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September 02, 2012

The Test You Can’t Study For

I went to the doctors office a couple weeks ago with nasal congestion, and she gave me a pat on the back and recommended some Sudafed. Then she asked, "Is there anything else I can do?" I thought for a second and responded, "Yes, I'd like an HIV test."

Motivated by my team's research and the myHealthImpact project, I got a blood sample taken from my arm to be tested for HIV. The process was pretty simple, and I realized that the older I get the less the interveinal needles hurt. The nurse sterilized my skin with a wipe, inserted the needle and 20 seconds later she said "I'll call you with the results." Wow… That was the easy part. 

Now in the next 10 days my life was hanging in the balance; I'm waiting  on a call that can change my life, or put my mind at ease about the state of my body. My mind would wander to some of the sexual rendezvous from my early college years and my confidence began to waiver. During that nerve-racking week, I realized that the change in my life occurs during those moments of intimacy more than when I receive these results. I decided that regardless of the status in the end, I'm not looking forward to being this uncertain any time soon.

Receiving my results was a moment of relief, when I knew for sure that I was HIV negative. It strengthened my ability to abstain from having sex, and allowed me to be grateful for everything I have been through over the years. Now that I know better, I can do better.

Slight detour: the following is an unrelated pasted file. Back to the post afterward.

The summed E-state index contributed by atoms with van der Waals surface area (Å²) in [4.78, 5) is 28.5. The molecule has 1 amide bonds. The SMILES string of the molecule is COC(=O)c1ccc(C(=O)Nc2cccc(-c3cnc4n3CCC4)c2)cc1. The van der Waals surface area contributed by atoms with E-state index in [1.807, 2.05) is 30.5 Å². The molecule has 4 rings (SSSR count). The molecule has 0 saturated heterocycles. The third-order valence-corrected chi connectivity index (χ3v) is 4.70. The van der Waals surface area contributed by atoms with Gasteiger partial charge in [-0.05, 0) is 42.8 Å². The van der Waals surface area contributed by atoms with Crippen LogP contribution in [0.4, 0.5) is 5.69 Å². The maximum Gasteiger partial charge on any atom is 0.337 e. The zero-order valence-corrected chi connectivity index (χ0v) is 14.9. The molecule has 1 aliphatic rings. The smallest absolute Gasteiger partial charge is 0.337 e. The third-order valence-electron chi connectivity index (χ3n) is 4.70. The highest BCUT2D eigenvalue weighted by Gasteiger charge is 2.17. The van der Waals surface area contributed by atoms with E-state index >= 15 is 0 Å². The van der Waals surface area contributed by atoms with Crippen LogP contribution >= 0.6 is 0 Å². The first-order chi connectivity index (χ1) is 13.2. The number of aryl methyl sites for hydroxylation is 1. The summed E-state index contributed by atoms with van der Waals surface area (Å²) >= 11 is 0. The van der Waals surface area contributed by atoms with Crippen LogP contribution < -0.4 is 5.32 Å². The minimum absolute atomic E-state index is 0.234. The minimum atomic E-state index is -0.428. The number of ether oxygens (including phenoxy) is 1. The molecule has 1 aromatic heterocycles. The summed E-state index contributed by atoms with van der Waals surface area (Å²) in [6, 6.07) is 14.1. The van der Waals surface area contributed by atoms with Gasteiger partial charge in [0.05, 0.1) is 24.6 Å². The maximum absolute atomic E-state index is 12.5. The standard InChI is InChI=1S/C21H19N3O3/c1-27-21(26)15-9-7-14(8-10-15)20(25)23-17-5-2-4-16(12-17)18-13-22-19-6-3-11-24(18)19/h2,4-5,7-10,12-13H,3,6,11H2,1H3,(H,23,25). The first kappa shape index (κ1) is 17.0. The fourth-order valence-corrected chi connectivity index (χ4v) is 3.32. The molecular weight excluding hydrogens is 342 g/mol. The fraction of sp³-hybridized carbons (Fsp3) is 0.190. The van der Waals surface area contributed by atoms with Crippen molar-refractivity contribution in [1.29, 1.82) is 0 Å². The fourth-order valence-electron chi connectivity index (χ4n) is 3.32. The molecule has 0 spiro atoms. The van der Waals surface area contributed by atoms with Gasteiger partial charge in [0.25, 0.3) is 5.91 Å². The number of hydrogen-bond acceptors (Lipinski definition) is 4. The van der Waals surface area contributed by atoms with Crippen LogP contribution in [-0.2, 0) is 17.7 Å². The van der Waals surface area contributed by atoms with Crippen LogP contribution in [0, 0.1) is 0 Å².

I finally understand why some people may not want to get tested, but I must also implore my peers and you, the reader to get tested when you have the chance. The knowledge is key to your survival, and that information can undoubtedly be life-changing.



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In Partnership with: Poole College of Management, College of Humanities and Social Sciences, National Science Foundation, Penn State

Any opinions, findings, and conclusions or recommendations expressed in this material are those of the author(s) and do not necessarily reflect the views of the National Science Foundation.
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